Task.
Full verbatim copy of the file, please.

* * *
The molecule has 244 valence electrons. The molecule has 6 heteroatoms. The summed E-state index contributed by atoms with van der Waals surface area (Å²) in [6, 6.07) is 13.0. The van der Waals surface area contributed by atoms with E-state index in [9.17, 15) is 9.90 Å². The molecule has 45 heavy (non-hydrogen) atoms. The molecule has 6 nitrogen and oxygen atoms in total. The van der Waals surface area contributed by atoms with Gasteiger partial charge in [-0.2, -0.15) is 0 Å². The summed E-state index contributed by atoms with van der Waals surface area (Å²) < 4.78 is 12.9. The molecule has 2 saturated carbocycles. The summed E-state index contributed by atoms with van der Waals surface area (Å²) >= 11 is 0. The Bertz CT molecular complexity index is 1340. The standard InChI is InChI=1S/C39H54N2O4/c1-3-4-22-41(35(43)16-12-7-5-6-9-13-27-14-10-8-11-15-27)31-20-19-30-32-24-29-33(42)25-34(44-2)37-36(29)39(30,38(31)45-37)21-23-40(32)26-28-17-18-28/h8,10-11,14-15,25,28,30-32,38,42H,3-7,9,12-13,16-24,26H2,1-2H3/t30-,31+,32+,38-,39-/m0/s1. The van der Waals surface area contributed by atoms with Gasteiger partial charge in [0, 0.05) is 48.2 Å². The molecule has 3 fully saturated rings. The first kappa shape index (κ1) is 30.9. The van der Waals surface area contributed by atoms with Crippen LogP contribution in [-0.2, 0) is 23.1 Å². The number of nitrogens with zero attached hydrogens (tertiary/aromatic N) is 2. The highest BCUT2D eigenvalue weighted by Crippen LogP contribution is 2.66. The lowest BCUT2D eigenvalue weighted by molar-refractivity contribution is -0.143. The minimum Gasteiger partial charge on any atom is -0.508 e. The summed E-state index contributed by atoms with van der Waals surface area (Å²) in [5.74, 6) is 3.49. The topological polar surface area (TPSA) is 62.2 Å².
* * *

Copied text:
The molecule has 244 valence electrons. The molecule has 6 heteroatoms. The summed E-state index contributed by atoms with van der Waals surface area (Å²) in [6, 6.07) is 13.0. The van der Waals surface area contributed by atoms with E-state index in [9.17, 15) is 9.90 Å². The molecule has 45 heavy (non-hydrogen) atoms. The molecule has 6 nitrogen and oxygen atoms in total. The van der Waals surface area contributed by atoms with Gasteiger partial charge in [-0.2, -0.15) is 0 Å². The summed E-state index contributed by atoms with van der Waals surface area (Å²) < 4.78 is 12.9. The molecule has 2 saturated carbocycles. The summed E-state index contributed by atoms with van der Waals surface area (Å²) >= 11 is 0. The Bertz CT molecular complexity index is 1340. The standard InChI is InChI=1S/C39H54N2O4/c1-3-4-22-41(35(43)16-12-7-5-6-9-13-27-14-10-8-11-15-27)31-20-19-30-32-24-29-33(42)25-34(44-2)37-36(29)39(30,38(31)45-37)21-23-40(32)26-28-17-18-28/h8,10-11,14-15,25,28,30-32,38,42H,3-7,9,12-13,16-24,26H2,1-2H3/t30-,31+,32+,38-,39-/m0/s1. The van der Waals surface area contributed by atoms with Gasteiger partial charge in [0, 0.05) is 48.2 Å². The molecule has 3 fully saturated rings. The first kappa shape index (κ1) is 30.9. The van der Waals surface area contributed by atoms with Crippen LogP contribution in [-0.2, 0) is 23.1 Å². The number of nitrogens with zero attached hydrogens (tertiary/aromatic N) is 2. The highest BCUT2D eigenvalue weighted by Crippen LogP contribution is 2.66. The lowest BCUT2D eigenvalue weighted by molar-refractivity contribution is -0.143. The minimum Gasteiger partial charge on any atom is -0.508 e. The summed E-state index contributed by atoms with van der Waals surface area (Å²) in [5.74, 6) is 3.49. The topological polar surface area (TPSA) is 62.2 Å².